Atop a steep, shrubbery-spotted embankment in a Buckhead office park, where I-85’s traffic roars by just behind a low concrete wall, is one of Morgan Carswell’s favorite places to go for a work-break snack.

In that unlikely locale, many of those shrubs are blueberry bushes, and Carswell says she and her coworkers at EpiCity Real Estate Services have gleefully picked “two to three large Tupperware bowls” of ripe berries in recent weeks.

Figs from a tree planted at EpiCity Real Estate ervices in the palm of Cory Mosser’s hand. Mosser is the founder of Natural Born Tillers. (John Ruch)

It’s no coincidence of nature that the plants are there. EpiCity has partnered with a Decatur-based company called Natural Born Tillers to turn its Buckhead headquarters into a pioneering experiment in “edible landscaping,” an effort that has borne fruit and expanded to the Atlanta corporate campuses of Delta Air Lines and the Cartoon Network’s Adult Swim.

Employees scrambling eagerly over the grounds of the Armour Junction office park on Plasters Avenue, searching for fruits and vegetables and beauty, is exactly what Cory Mosser, the farmer-founder of Natural Born Tillers, had in mind with the concept of edible landscaping on commercial sites.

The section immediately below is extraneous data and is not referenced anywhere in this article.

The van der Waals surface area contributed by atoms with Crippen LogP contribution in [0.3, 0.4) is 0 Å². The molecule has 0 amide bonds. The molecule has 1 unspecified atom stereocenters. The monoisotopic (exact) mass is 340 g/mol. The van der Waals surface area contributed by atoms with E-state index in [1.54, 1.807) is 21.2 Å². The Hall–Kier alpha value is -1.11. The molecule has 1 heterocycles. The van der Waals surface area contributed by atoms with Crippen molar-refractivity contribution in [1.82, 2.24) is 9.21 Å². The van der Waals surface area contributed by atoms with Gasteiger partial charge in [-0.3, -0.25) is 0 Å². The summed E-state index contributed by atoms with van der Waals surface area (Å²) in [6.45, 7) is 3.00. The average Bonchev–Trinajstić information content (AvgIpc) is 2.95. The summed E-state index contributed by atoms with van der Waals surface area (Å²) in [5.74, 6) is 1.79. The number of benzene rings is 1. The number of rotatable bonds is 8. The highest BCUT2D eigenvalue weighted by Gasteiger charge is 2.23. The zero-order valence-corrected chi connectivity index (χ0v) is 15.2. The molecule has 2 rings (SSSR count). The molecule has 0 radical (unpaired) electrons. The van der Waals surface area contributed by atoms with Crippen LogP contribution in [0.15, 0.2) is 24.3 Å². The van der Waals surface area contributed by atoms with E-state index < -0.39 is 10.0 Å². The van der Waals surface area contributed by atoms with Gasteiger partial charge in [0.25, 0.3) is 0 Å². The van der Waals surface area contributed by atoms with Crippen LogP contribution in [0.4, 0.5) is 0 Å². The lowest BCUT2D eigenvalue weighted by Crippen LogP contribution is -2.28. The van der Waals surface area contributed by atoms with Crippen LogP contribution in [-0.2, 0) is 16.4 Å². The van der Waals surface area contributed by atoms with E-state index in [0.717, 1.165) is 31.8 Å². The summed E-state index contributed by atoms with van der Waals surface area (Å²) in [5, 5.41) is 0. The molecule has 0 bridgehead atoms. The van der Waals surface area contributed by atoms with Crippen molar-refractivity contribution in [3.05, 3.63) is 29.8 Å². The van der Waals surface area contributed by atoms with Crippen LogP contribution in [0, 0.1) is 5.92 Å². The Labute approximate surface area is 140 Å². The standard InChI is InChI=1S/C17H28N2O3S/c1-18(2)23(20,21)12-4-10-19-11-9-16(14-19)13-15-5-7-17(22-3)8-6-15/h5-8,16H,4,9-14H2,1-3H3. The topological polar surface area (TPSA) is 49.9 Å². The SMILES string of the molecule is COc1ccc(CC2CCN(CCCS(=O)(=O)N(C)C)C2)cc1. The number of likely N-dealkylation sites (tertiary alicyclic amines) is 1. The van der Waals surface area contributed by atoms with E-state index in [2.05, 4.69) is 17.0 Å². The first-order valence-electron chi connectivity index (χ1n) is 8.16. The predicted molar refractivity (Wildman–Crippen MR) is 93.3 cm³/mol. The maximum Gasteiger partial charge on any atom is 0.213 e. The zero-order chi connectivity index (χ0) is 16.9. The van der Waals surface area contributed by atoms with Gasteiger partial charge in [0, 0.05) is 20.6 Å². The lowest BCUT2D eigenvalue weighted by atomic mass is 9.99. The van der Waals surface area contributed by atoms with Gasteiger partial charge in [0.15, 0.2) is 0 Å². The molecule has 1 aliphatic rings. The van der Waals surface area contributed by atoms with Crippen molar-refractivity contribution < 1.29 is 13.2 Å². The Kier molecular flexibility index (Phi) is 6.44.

“I started looking at people in traffic and seeing how sad they were,” says Mosser. “I saw a lot of boring, placeholder landscaping.”

Cory Mosser of Natural Born Tillers discusses the blueberry bushes planted along I-85 at the EpiCity Real Estate Services campus in Buckhead. (John Ruch)

He figured edible, rather than purely decorative, landscaping could be a feature that “breaks people’s bubbles” between cars and the landscape, between the natural environment and the office environment. It’s a concept that already has some popularity in residential areas – including the recently opened Urban Food Forest in southeast Atlanta, where Natural Born Tillers is a contractor – but the commercial side is a new field.

About three years ago, Mosser got the chance to try the concept through a chance introduction to EpiCity president Tom Stokes via a mutual friend who operates an organic farm at Emory University’s Oxford College in Oxford, Ga. Stokes and EpiCity’s architecture firm partner, Sizemore Group, agreed to help plant the seeds of the idea at the real estate company’s five-building complex on Plasters Avenue.

Today, instead of generic evergreen shrubs under the office windows, EpiCity has lavender plants and pineapple guava, which bears edible flowers. Trellises on an exterior wall will soon hold vines of muscadine grapes. On a closer look, landscape plants turn out to be the aromatic herb rosemary or the fruit-bearing serviceberry. Coming soon are “cocktail herbs” and tea plants for a new bar that will open in the complex.

Morgan Carswell of EpiCity Real Estate Services, left, looks on
as Mosser offers fresh figs. (John Ruch)

On a recent morning, Mosser strolled across the visitor parking lot, hopped onto the curb, stuck his hand into the foliage of a small tree, and produced some figs, which the Reporter can confirm were yummy.